Patients with ADHD Face Higher Risk of Death, Especially Women and Girls

Compared to healthy individuals, ADHD patients are 2 times more likely to die prematurely – and the risk is higher in women and girls.

Individuals with attention deficit hyperactivity disorder (ADHD) have a lower life expectancy and are more than twice as likely to die prematurely compared to healthy patients, according to research published in The Lancet.

Soren Dalsgaard, PhD from Aarhus University in Denmark and colleagues used the Danish national registers to analyze 1.92 million individuals, of which 32,061 had ADHD, from their first birthday through 2013 in order to estimate ADHD related mortality. The researchers noted that ADHD is generally linked to factors likely to increase mortality rates, including oppositional defiant disorder or conduct disorder, criminality, accidents, and substance misuse, though whether ADHD was directly associated with mortality was previously unknown.

The researchers estimated mortality rate ratios (MRRs) and adjusted for calendar year, age, sex, family history of psychiatric disorders, maternal and paternal age, and parental education and employment status. These statistics were compared to individuals included in the study who did not have ADHD.

Over the course of the study, 107 participants with ADHD died. Those patients diagnosed with ADHD were about 2 times more likely to die prematurely as compared to participants without the disorder, even after adjusting for the various demographics the researchers accounted for. Unnatural causes mainly attributed to the increased risk for the premature death of ADHD patients — more than half of the deaths were caused by accidents (42 deaths among 79 people for whom the cause of death was known).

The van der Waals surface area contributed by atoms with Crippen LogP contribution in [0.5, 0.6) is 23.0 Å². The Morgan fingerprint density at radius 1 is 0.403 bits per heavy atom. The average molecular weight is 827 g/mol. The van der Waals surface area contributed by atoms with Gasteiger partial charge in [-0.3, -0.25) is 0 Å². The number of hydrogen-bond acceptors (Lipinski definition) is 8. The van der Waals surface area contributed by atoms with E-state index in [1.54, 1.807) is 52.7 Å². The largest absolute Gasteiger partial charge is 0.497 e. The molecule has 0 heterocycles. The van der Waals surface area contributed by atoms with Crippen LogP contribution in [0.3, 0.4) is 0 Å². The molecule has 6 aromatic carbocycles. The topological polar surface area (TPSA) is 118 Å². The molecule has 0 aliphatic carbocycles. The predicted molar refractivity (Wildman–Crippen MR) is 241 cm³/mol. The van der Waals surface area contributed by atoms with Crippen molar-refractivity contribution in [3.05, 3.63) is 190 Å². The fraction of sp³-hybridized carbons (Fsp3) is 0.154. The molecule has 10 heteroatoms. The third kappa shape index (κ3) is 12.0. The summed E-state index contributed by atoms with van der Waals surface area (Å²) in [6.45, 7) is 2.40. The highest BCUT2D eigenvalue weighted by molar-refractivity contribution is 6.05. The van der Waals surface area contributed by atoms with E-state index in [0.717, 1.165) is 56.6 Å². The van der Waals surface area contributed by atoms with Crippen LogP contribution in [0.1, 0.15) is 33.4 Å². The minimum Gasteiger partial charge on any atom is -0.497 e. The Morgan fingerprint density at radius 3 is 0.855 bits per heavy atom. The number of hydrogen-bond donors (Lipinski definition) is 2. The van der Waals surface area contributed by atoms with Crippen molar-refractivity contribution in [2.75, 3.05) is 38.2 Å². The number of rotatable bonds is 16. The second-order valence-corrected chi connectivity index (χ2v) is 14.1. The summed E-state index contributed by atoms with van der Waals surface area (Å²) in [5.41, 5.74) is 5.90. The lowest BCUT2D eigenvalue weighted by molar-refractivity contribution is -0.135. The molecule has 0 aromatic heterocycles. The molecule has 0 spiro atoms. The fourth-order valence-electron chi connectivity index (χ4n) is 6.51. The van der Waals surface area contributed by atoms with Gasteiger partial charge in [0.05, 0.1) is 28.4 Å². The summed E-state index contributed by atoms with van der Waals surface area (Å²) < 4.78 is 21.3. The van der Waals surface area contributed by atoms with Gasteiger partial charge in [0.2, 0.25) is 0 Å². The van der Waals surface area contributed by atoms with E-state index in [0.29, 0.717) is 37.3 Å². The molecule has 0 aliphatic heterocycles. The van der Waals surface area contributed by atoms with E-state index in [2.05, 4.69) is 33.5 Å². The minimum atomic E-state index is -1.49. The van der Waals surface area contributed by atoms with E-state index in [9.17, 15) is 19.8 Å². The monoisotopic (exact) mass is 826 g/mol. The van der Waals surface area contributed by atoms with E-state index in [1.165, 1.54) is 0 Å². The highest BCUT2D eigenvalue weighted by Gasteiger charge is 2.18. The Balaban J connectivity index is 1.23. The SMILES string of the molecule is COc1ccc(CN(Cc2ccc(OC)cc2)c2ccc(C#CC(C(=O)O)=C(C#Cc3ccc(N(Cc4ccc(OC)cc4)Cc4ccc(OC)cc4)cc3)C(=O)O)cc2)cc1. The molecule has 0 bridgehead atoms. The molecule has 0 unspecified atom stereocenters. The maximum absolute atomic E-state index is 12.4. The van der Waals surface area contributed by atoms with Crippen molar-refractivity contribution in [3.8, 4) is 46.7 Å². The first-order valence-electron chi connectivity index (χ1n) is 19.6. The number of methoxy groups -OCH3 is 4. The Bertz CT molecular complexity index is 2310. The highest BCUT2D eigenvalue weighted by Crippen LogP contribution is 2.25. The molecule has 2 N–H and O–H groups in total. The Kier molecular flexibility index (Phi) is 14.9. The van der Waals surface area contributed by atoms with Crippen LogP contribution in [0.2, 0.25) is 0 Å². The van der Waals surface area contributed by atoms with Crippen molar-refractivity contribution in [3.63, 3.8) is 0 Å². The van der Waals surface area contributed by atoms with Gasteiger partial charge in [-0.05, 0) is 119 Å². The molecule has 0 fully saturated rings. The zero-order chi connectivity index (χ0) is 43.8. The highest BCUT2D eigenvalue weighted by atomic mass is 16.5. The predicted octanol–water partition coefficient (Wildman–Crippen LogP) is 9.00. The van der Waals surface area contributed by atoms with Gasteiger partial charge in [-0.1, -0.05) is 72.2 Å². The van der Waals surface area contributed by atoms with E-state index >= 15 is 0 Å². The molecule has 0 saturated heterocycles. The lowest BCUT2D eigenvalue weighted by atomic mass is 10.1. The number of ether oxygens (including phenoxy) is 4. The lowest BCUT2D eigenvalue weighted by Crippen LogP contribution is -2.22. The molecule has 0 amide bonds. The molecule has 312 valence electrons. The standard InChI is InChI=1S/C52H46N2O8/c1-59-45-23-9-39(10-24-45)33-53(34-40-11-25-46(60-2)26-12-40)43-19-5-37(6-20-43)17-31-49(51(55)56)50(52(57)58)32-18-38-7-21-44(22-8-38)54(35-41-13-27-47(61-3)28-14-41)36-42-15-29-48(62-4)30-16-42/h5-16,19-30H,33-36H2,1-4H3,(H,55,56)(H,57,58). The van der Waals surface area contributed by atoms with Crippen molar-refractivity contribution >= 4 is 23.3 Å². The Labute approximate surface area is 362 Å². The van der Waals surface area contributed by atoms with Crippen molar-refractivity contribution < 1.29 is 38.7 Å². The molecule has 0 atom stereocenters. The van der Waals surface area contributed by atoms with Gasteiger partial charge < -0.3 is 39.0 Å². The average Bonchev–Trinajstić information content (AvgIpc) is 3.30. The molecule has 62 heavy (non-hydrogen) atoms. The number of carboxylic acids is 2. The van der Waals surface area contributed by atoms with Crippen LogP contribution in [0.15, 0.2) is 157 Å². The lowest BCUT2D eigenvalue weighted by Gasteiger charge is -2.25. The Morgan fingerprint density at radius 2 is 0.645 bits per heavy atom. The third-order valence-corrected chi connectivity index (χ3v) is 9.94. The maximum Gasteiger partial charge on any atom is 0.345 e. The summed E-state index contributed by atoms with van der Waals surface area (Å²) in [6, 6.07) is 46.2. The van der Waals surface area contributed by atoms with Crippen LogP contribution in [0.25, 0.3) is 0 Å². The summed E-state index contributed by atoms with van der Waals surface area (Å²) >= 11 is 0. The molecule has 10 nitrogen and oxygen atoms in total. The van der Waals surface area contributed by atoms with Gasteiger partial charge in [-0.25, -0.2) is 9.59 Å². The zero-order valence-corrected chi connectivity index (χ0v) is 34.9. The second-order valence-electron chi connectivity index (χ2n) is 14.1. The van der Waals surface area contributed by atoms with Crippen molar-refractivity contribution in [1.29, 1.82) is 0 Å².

The risk of dying prematurely increased with age at diagnosis, the researchers noted. Patients diagnosed at age 18 years or older were more than 4 times as likely to die early compared to those without ADHD at the same age; however, children diagnosed prior to the age of 6 years old were at around 2 times the increased risk for premature deaths compared to children without the diagnosis. Girls and women with ADHD had a higher relative risk of premature death compared to boys and men with ADHD, the researchers discovered.

“Our findings emphasize the importance diagnosing ADHD early, especially in girls and women, and treating any co existing antisocial and substance use disorders,” Dalsgaard and colleagues wrote in the paper. “It is however important to emphasize that although the relative risk of premature death is increased in ADHD, the absolute risk is low.”